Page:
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Anne Bosworth Greene, in the January Forum, writes so ingenuously of "What the Sailors Read" that her tale inspires comment in the same spirit even if grossly apart from reality. Her fancy took fire at a project for ship libraries that originated with a literary discussion in an Oxfordshire garden. It has attained, under the tutelage of a "canny but sympathetic little Scotchman" to actual experiment and its particulars afford novel refreshment.
Far from exploring the educational solemnities of this marine innovation. Mrs. Greene takes her delight in its practical arrangements and curious statistics. For instance, economy in ship space makes the location of the library a ticklish problem. The passengers' smoking room has been found a poor place because the passengers inevitably borrow the books. While the lower gyro room, as the Scotchman said, is "way down, ye know". Resort is usually had to the working alleway although narrowness bothers here. The librarian has to be a man whose profane tasks are not too arduous and one for whom the printed page has a "slight glimmering of interest", sometimes a night steward, sometimes a ship's carpenter, or a baggage steward, or a master's clerk.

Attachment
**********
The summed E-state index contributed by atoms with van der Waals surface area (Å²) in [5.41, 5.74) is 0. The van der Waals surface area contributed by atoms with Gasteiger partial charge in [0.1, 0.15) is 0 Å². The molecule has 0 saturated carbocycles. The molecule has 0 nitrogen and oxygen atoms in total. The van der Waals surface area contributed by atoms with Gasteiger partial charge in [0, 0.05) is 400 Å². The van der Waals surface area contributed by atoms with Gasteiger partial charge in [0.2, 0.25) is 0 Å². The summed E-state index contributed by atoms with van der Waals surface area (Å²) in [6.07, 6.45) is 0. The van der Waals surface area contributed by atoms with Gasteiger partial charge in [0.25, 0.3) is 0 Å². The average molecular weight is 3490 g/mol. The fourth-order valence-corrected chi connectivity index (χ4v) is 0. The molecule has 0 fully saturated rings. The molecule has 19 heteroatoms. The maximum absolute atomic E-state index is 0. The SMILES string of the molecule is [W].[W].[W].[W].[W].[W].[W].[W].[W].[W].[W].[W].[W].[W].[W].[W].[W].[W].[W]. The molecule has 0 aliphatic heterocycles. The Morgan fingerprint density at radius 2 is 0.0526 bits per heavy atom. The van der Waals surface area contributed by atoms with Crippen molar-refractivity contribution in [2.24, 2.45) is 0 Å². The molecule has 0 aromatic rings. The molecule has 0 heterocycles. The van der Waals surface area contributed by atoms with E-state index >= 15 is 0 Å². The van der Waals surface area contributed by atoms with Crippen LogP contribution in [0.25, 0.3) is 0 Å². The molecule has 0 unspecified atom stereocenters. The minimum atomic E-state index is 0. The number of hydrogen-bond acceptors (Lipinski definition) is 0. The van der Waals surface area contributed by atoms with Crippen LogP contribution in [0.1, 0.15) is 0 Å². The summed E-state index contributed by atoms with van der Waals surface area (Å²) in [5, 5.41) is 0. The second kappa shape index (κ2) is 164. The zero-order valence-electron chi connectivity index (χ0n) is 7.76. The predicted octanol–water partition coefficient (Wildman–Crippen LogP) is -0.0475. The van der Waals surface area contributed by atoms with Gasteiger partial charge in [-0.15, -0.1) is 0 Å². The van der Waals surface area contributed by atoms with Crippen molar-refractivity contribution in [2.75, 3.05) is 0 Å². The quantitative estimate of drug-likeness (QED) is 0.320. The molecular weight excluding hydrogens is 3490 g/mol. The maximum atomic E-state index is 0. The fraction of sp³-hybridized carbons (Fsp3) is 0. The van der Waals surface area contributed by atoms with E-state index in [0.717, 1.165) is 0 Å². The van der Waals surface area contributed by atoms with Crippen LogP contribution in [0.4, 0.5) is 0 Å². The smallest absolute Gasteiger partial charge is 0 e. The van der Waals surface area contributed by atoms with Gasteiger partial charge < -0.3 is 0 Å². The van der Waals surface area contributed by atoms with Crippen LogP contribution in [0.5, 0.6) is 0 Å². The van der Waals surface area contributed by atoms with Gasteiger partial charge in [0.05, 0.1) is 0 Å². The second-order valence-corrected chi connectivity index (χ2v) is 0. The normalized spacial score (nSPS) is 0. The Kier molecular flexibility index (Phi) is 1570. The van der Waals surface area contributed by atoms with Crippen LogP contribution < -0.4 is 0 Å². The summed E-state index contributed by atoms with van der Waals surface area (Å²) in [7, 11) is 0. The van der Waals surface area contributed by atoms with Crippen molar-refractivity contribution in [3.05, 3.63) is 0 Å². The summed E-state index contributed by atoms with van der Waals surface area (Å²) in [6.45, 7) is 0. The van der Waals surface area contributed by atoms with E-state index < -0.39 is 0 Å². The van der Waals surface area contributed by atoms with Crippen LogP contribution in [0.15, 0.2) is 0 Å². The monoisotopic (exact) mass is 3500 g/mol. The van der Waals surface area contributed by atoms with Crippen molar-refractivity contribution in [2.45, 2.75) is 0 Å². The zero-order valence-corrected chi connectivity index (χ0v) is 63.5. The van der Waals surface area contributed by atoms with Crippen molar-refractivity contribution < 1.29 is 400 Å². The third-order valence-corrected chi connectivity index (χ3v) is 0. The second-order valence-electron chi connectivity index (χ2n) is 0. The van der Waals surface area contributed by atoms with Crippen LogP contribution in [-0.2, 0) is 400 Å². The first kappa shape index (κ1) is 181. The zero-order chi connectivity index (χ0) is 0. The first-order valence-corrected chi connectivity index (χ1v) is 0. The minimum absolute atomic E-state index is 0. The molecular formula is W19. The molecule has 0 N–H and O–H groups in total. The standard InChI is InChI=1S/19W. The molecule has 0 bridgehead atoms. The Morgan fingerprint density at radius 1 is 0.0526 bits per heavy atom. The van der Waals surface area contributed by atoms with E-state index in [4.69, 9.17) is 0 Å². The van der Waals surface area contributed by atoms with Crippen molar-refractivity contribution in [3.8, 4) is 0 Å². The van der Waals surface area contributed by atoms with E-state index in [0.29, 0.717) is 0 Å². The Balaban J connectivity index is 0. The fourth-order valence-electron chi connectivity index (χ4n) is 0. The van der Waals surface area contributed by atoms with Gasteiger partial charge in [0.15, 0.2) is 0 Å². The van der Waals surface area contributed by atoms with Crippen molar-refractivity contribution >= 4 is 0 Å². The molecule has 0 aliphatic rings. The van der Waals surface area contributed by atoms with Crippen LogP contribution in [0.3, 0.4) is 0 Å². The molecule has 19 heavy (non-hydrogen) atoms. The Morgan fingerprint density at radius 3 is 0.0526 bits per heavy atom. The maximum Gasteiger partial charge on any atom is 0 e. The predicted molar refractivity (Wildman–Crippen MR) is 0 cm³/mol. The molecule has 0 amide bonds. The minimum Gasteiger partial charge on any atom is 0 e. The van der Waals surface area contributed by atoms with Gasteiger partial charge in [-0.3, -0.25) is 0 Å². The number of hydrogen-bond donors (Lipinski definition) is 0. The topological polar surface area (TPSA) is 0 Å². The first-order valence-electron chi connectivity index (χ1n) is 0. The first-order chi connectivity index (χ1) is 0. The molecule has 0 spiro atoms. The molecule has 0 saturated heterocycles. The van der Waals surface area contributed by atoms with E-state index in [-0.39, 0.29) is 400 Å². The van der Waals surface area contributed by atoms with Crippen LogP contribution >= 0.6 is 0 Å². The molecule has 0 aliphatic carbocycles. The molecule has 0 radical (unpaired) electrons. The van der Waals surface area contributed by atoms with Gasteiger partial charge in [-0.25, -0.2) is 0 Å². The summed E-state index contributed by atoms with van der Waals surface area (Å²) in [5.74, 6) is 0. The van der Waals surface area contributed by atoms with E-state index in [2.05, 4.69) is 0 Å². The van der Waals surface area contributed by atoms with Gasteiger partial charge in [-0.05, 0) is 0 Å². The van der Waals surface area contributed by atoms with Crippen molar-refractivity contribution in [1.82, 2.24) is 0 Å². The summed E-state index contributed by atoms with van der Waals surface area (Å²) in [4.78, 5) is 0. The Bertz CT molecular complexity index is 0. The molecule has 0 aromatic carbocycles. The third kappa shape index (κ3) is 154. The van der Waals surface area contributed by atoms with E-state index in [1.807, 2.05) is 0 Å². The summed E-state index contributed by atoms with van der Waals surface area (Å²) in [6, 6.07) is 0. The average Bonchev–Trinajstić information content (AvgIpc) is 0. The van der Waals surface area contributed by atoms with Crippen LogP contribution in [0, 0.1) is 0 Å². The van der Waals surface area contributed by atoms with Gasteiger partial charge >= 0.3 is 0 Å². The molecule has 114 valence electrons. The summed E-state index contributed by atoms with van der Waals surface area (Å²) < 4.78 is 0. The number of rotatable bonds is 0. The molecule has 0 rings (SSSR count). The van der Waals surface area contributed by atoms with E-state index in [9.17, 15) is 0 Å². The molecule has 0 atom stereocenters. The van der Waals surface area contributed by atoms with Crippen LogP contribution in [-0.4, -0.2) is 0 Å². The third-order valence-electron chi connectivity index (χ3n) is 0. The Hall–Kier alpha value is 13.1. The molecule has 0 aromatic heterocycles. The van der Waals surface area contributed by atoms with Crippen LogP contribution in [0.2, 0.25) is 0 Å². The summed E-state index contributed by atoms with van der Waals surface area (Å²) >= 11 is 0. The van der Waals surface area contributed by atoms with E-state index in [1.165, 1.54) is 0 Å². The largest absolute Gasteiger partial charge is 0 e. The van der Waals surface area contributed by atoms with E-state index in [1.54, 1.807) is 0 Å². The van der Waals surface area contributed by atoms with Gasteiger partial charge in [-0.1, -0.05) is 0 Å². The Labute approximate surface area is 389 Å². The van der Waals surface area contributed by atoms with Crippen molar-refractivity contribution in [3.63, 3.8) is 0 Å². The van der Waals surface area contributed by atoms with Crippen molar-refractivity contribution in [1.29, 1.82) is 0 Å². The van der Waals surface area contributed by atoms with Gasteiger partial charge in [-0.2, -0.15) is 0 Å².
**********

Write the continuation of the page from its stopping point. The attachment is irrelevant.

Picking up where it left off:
And the books that are read? There must be a deal of truth in tales of the ocean's monotony, for one "wiper's" list ran thus: Froude, "Life and Letters of Erasmus". Kipling's "Captains Courageous", Russell, "Select Essays", Hazlitt's "Table Talk", Shakespeare's Histories, with excerpts also from Tennyson and Coleridge.
Only a slight play of the fancy can now create a new vision of the sailor's leisure. The bunks, rising shelf on shelf, each own its feeble light, and its prostrate Conrad with open book. Thus is the tedium of the long "road to Mandalay" bridged for the men who know the starkness of Kipling's and Stevenson's enchanted seas. And Pegasus unchained is a new lure to the "sober men and true attentive to our duty". The romance of the picture cannot be denied.
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